WASHINGTON – House Republican leaders said Tuesday they will try to force the Democratic-led Senate to vote on defunding President Obama’s health care law before the House will agree to enact a stopgap government-funding measure.
“Our goal here is not to shut down the government,” Speaker John Boehner said. “Our goal is to cut spending and to stop Obamacare.” Boehner said he wants to send a bill eliminating funds for the health care law to the Senate and “force them to actually have a vote on getting rid of Obamacare.”
Second-ranking Senate Democrat Dick Durbin of Illinois dismissed the strategy. “This will be the 41st, I believe, futile House vote on Obamacare,” Durbin said. “The speaker obviously thinks that it serves his purposes within his caucus, but it’s clearly a non-starter in the Senate.”
The House leaders’ plan also hasn’t yet received the backing of rank-and-file House Republicans, many of whom want a binding measure to eliminate funding for the Affordable Care Act. The House plan would allow a short-term spending measure to be enacted even if the Senate voted not to strip health care funding.
“We will send to the Senate the provision which says, up or down, are you for defunding Obamacare or not?” said House Majority Leader Eric Cantor of Virginia. “It’s time for the Senate to stand up and tell their constituents where they stand on this atrocity of a law.”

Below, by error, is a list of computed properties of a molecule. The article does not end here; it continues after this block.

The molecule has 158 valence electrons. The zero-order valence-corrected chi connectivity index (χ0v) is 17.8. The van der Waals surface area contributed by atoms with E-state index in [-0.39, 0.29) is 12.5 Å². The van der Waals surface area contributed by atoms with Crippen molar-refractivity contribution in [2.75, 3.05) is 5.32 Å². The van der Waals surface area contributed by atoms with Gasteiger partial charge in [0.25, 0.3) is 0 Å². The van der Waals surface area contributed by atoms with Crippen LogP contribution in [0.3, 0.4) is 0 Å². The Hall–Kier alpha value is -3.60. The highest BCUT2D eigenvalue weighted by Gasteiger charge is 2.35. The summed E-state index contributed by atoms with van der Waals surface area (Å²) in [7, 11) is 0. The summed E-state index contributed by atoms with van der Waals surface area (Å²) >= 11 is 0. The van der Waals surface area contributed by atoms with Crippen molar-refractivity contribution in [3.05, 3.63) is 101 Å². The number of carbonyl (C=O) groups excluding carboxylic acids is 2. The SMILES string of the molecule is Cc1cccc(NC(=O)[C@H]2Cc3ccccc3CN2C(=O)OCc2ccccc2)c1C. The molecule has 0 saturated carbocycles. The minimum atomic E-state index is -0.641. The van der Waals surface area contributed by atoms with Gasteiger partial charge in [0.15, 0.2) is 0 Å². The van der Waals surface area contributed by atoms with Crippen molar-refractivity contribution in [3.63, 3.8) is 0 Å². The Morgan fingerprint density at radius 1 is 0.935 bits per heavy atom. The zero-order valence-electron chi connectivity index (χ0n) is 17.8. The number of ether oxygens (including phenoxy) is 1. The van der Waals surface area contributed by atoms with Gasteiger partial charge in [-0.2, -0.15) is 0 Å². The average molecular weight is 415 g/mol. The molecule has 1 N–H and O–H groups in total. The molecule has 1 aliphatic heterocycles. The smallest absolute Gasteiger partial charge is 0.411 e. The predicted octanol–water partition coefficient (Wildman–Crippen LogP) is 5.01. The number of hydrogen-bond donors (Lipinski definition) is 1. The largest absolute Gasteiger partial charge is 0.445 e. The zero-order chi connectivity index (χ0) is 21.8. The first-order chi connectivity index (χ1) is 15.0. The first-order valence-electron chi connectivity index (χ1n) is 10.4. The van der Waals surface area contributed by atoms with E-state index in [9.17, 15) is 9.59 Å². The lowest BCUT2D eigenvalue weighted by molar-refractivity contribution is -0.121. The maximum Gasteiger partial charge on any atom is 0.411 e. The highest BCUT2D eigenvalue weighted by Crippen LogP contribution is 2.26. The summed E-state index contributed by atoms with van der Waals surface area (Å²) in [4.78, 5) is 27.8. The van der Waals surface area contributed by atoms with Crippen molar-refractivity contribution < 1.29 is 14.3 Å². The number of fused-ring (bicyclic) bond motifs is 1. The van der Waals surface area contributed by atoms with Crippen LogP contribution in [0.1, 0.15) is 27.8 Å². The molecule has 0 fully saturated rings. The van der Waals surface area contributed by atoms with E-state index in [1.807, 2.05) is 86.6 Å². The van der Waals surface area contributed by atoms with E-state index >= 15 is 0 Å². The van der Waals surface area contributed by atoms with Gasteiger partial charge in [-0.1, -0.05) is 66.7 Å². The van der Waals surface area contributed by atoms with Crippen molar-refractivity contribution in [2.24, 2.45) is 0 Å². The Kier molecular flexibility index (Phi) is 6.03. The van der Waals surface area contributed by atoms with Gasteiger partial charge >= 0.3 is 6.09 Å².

Congressional leaders of both parties plan to meet Thursday to discuss government funding and the U.S. debt ceiling. Congress must enact a spending measure to keep the government operating beyond the end of September. The nation is projected to reach its debt limit in mid-October.
Rep. Hal Rogers, R-Ky., said party leaders will be assessing members’ support of the plan to pair the health care and spending-bill votes. Rogers, chairman of the Appropriations Committee, said he supports the strategy because it satisfies members’ needs for up-or-down votes on both measures.
Rep. Paul Broun, R-Ga., said lawmakers were “just listening” to the leadership’s plan and he didn’t take a position. “I’ll do everything I can to stop Obamacare from going into place,” he said.
Several Republicans expressed opposition because they said they see the strategy as nonbinding. Justin Amash, R-Mich., said in a message on Twitter: “I do not support the hocus-pocus plan that doesn’t really defund Obamacare.”
The White House and lawmakers in Congress haven’t come up with a compromise to keep the government running and avoid a rerun of previous showdowns over the debt limit. Senate Majority Harry Reid sent a letter to Boehner requesting Thursday’s meeting with all four leaders, a congressional aide said. The two will meet with Senate Minority Leader Mitch McConnell and House Minority Leader Nancy Pelosi, aides said.
The House has voted 40 times to repeal, delay or defund all or part of the health care law. The Senate has refused to take up almost all of those measures.